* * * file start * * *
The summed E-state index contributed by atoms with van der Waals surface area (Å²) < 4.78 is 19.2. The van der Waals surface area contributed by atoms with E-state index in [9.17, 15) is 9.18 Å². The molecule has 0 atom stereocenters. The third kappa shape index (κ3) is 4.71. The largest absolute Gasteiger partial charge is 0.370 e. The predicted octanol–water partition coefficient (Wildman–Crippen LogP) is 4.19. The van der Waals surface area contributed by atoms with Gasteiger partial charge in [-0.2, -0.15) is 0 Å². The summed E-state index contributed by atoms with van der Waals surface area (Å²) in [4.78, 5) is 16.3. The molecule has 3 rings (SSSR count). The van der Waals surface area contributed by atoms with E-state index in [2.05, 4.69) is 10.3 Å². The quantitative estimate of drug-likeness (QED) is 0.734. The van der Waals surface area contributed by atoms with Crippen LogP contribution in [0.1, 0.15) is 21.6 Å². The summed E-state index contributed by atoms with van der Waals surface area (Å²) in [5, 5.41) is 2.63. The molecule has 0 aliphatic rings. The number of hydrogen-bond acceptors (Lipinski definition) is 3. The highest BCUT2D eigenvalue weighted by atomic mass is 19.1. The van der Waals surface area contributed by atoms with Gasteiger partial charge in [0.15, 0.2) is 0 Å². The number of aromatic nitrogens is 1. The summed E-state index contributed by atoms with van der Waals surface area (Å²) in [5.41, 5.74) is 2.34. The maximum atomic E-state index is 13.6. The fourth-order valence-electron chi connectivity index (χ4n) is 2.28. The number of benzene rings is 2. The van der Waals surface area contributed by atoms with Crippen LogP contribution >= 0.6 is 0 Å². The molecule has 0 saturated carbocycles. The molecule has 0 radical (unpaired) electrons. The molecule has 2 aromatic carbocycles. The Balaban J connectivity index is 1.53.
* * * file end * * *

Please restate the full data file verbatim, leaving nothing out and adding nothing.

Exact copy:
The summed E-state index contributed by atoms with van der Waals surface area (Å²) < 4.78 is 19.2. The van der Waals surface area contributed by atoms with E-state index in [9.17, 15) is 9.18 Å². The molecule has 0 atom stereocenters. The third kappa shape index (κ3) is 4.71. The largest absolute Gasteiger partial charge is 0.370 e. The predicted octanol–water partition coefficient (Wildman–Crippen LogP) is 4.19. The van der Waals surface area contributed by atoms with Gasteiger partial charge in [-0.2, -0.15) is 0 Å². The summed E-state index contributed by atoms with van der Waals surface area (Å²) in [4.78, 5) is 16.3. The molecule has 3 rings (SSSR count). The van der Waals surface area contributed by atoms with E-state index in [2.05, 4.69) is 10.3 Å². The quantitative estimate of drug-likeness (QED) is 0.734. The van der Waals surface area contributed by atoms with Crippen LogP contribution in [0.1, 0.15) is 21.6 Å². The summed E-state index contributed by atoms with van der Waals surface area (Å²) in [5, 5.41) is 2.63. The molecule has 0 aliphatic rings. The number of hydrogen-bond acceptors (Lipinski definition) is 3. The highest BCUT2D eigenvalue weighted by atomic mass is 19.1. The van der Waals surface area contributed by atoms with Gasteiger partial charge in [0.15, 0.2) is 0 Å². The number of aromatic nitrogens is 1. The summed E-state index contributed by atoms with van der Waals surface area (Å²) in [5.41, 5.74) is 2.34. The maximum atomic E-state index is 13.6. The fourth-order valence-electron chi connectivity index (χ4n) is 2.28. The number of benzene rings is 2. The van der Waals surface area contributed by atoms with Crippen LogP contribution >= 0.6 is 0 Å². The molecule has 0 saturated carbocycles. The molecule has 0 radical (unpaired) electrons. The molecule has 2 aromatic carbocycles. The Balaban J connectivity index is 1.53.